• Caroline Samson
  • Alexandra Pickett Porrazzo
4. term, Sustaianable Cities, Master (Master Programme)
In cities across the world, studies have shown that gender impacts the way people use transport systems, and the reason why they travel differently. Differences in how and why women and men travel differently, on average, are seen to be partially a matter of choice, and partially a matter of constraint. Furthermore, these differences are recognized as having significant consequences, especially for social and environmental sustainability. In a European context, gendered differences have been increasingly acknowledged as relevant for transport planners to consider in their planning processes. Transport planning, however, is a traditional discipline, where considering more social, ‘soft’, or qualitative elements may not come naturally.
This thesis studies the intersection of transport and gender in Denmark. The Danish context is considered particularly interesting because of a found reluctance in Denmark towards issues of inequality and general discussions about feminism. Blackboxing is identified as a useful theory to describe and unpack transport planning processes, and the ways in which they standardize and simplify elements such as gender. A literature review results in the assumption that gender is being blackboxed in Danish transport planning, and leads to the research question, ‘to what extent and why is gender blackboxed in Danish transport planning?’ Interviews with ten Danish transport planners are utilized to gain insight into what elements of Danish transport planning are blackboxing gender, and why gender is blackboxed, according to the Danish transport planners.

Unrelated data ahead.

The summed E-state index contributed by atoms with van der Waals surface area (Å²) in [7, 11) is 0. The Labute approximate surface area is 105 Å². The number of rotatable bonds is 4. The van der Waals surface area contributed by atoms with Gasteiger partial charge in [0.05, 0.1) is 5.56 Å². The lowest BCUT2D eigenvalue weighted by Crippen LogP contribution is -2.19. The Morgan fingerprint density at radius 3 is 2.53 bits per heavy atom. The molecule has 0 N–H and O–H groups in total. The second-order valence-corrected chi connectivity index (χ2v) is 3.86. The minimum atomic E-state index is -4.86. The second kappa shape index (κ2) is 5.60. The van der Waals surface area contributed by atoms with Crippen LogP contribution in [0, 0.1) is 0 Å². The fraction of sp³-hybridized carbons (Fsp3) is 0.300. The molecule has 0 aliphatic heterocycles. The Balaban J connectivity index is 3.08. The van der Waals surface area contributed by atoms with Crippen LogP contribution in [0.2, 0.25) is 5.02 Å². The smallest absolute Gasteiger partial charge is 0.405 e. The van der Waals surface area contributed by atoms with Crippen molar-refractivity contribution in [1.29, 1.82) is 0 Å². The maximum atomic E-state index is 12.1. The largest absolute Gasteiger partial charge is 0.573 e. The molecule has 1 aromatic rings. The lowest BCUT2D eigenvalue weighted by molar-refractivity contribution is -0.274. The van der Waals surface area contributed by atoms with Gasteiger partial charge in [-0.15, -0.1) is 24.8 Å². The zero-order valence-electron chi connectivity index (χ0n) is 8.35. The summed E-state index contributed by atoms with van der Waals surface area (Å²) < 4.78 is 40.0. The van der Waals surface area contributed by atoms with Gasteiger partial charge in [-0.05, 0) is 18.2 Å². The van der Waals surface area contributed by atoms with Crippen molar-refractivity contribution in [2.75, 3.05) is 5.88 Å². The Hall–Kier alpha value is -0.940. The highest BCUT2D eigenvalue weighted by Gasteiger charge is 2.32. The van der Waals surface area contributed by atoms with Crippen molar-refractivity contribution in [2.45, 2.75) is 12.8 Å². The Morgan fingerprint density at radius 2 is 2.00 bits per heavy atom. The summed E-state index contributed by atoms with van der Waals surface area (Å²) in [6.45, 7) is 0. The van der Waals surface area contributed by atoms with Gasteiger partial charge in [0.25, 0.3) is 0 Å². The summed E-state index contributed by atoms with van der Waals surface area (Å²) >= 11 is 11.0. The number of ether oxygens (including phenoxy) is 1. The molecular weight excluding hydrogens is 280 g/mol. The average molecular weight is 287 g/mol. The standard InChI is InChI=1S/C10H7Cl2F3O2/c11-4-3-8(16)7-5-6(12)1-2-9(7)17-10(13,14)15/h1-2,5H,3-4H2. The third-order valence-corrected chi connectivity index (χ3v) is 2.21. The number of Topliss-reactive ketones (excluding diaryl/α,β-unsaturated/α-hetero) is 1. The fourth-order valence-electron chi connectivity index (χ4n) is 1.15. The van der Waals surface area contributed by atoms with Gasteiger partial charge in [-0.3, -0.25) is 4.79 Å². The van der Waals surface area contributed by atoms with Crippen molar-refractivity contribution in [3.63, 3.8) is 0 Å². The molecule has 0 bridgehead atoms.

Elements of transport planning processes such as data collection, data analysis, and user group identification are pointed out as having many parts which blackbox gender, perhaps unbeknownst to the transport planners. Reasons given by the transport planners for a more active lack of consideration for gender include, a lack of knowledge about how to consider gender, obstructive elements of personal and national identity, and asymmetrical perceptions of their organizations’ roles. It is found that gender is blackboxed to a great extent, through various transport planning processes and for interrelated reasons.
Publication date4 Jun 2020
Number of pages113
ID: 333471606